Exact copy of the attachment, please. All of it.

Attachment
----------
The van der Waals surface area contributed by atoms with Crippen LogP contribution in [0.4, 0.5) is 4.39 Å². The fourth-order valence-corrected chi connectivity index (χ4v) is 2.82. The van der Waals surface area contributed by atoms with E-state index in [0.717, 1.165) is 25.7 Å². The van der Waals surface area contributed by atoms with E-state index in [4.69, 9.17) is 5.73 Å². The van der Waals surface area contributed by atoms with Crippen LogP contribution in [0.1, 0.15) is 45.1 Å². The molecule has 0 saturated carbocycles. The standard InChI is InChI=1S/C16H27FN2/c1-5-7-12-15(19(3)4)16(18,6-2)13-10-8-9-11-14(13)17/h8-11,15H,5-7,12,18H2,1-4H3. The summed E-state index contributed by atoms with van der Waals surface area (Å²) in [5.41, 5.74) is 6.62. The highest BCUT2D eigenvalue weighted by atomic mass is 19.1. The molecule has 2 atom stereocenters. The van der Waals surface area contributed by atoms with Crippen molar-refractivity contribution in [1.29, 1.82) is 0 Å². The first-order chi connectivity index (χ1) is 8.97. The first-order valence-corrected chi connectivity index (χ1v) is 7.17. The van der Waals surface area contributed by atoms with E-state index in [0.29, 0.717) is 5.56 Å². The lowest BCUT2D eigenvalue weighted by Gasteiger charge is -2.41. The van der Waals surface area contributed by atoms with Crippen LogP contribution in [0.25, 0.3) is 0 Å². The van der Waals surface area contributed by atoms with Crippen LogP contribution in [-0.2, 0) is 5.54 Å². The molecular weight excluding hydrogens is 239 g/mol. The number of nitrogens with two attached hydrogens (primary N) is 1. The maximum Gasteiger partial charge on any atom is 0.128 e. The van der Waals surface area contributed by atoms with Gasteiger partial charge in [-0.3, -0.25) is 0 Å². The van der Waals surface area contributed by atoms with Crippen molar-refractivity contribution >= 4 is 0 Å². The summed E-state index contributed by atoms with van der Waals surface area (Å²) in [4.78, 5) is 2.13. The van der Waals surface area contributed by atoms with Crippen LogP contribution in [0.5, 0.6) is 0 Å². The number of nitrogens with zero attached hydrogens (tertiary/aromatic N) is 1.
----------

The van der Waals surface area contributed by atoms with Crippen LogP contribution in [0.4, 0.5) is 4.39 Å². The fourth-order valence-corrected chi connectivity index (χ4v) is 2.82. The van der Waals surface area contributed by atoms with E-state index in [0.717, 1.165) is 25.7 Å². The van der Waals surface area contributed by atoms with E-state index in [4.69, 9.17) is 5.73 Å². The van der Waals surface area contributed by atoms with Crippen LogP contribution in [0.1, 0.15) is 45.1 Å². The molecule has 0 saturated carbocycles. The standard InChI is InChI=1S/C16H27FN2/c1-5-7-12-15(19(3)4)16(18,6-2)13-10-8-9-11-14(13)17/h8-11,15H,5-7,12,18H2,1-4H3. The summed E-state index contributed by atoms with van der Waals surface area (Å²) in [5.41, 5.74) is 6.62. The highest BCUT2D eigenvalue weighted by atomic mass is 19.1. The molecule has 2 atom stereocenters. The van der Waals surface area contributed by atoms with Crippen molar-refractivity contribution in [1.29, 1.82) is 0 Å². The first-order chi connectivity index (χ1) is 8.97. The first-order valence-corrected chi connectivity index (χ1v) is 7.17. The van der Waals surface area contributed by atoms with E-state index in [0.29, 0.717) is 5.56 Å². The lowest BCUT2D eigenvalue weighted by Gasteiger charge is -2.41. The van der Waals surface area contributed by atoms with Crippen LogP contribution in [0.25, 0.3) is 0 Å². The van der Waals surface area contributed by atoms with Crippen LogP contribution in [-0.2, 0) is 5.54 Å². The molecular weight excluding hydrogens is 239 g/mol. The number of nitrogens with two attached hydrogens (primary N) is 1. The maximum Gasteiger partial charge on any atom is 0.128 e. The van der Waals surface area contributed by atoms with Gasteiger partial charge in [-0.3, -0.25) is 0 Å². The van der Waals surface area contributed by atoms with Crippen molar-refractivity contribution >= 4 is 0 Å². The summed E-state index contributed by atoms with van der Waals surface area (Å²) in [4.78, 5) is 2.13. The van der Waals surface area contributed by atoms with Crippen LogP contribution in [0.5, 0.6) is 0 Å². The number of nitrogens with zero attached hydrogens (tertiary/aromatic N) is 1.